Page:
Attorney helping Federal and Postal Employees from all across the U.S.  
  obtain Disability Retirement Benefits under FERS & CSRS

Latest Blogs:
  OPM Disability Retirement Wait Processing Time
09/15/2014 by Federal Lawyer
What is the time it takes to process an OPM Disability Retirement application? Most of it depends upon the delays naturally encountered throughout the process itself: the length of time doctors take in compiling the medical information requested; preparation and formulation of one's Federal Disability Retirement forms, including the Statement of Disability; how long the agency Human Resource Office takes (is it through a local H.R. Office, or through a centralized district human resource office; for Postal employees, everything it submitted through the H.R. Shared Services office in Greesnboro, North Carolina); [...]
  Federal Medical Retirement: Pros and Cons
09/13/2014 by Federal Lawyer
Federal employees and Postal workers who suffer from a medical condition, where the seriousness of the medical condition begins to impact the ability and capacity to perform one or more of the essential elements of one's job, must take a pragmatic, blunt assessment of one's future -- taking into account all of the factors necessary in order to make a proper decision. For, in the end, the choices are starkly limited: Stay at one's job (often not even a real choice, given that the med condition and its impact upon one's ability to perform the essential elements of one's job has forced the question itself to be asked); [...]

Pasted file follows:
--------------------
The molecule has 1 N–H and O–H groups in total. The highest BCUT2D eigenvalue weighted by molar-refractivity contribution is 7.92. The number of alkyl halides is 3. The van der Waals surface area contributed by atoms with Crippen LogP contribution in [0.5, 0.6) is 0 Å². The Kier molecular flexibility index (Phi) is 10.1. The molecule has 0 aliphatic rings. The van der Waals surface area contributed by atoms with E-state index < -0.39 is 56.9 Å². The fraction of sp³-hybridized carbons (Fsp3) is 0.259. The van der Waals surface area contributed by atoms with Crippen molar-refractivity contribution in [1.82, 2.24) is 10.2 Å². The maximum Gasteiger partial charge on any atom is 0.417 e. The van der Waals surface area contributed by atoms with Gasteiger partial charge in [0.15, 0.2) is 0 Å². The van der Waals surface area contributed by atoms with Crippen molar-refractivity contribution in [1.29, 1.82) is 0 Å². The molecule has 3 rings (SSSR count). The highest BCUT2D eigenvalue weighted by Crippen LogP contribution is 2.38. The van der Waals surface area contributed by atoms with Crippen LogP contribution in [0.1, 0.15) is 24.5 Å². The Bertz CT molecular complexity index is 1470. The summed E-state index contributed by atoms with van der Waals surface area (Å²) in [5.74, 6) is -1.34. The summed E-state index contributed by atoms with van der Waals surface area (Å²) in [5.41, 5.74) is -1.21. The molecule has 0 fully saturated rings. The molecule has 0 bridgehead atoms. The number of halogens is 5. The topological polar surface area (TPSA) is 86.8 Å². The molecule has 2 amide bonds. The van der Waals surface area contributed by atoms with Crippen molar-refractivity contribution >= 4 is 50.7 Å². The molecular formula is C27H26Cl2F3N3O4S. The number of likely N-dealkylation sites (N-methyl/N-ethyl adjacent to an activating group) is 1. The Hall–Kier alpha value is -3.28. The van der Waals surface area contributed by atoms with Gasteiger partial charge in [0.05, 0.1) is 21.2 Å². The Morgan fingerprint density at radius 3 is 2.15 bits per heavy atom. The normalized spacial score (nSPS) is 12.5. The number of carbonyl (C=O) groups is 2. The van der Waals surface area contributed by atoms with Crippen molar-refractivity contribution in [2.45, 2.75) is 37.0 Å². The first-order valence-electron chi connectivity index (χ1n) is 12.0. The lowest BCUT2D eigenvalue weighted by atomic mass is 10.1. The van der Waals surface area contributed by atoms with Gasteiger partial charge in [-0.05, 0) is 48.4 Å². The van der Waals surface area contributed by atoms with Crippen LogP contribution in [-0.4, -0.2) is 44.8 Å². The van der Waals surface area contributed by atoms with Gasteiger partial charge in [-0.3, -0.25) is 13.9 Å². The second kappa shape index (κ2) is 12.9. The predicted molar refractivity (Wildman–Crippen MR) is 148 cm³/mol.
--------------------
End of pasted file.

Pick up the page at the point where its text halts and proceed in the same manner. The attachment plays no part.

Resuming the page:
Physical and Mental Conditions in Federal OPM Disability Retirement Claims: Ahead of the Proverbial Curve
09/12/2014 by Federal Lawyer
Trends are often characterized by the actions of a few. Whether in cultural expectancies via movie moguls, fashion designers, technology innovators and convention-busters, the known so-called leaders who stay ahead of the proverbial "curve" which maintains the continuum of linear stability in a given society, often dictate the direction of an otherwise directionless future. The ivory tower of academia is another such bastion of proclivities where, if observed [...]
  Federal Disability Retirement Representation: Substance and Process
09/11/2014 by Federal Lawyer
In any bureaucratic, lengthy administrative process, one can become embroiled in the procedural aspects of an endeavor, and overlook the substantive elements which form the foundation of any case. Conversely, one can make the mistake of approaching a case and declare to one's self, "This is so obviously a good case," and take shortcuts in the process of putting together an effective and persuasive case. Either approach is one fraught with grave errors, and for Federal employees and Postal [...]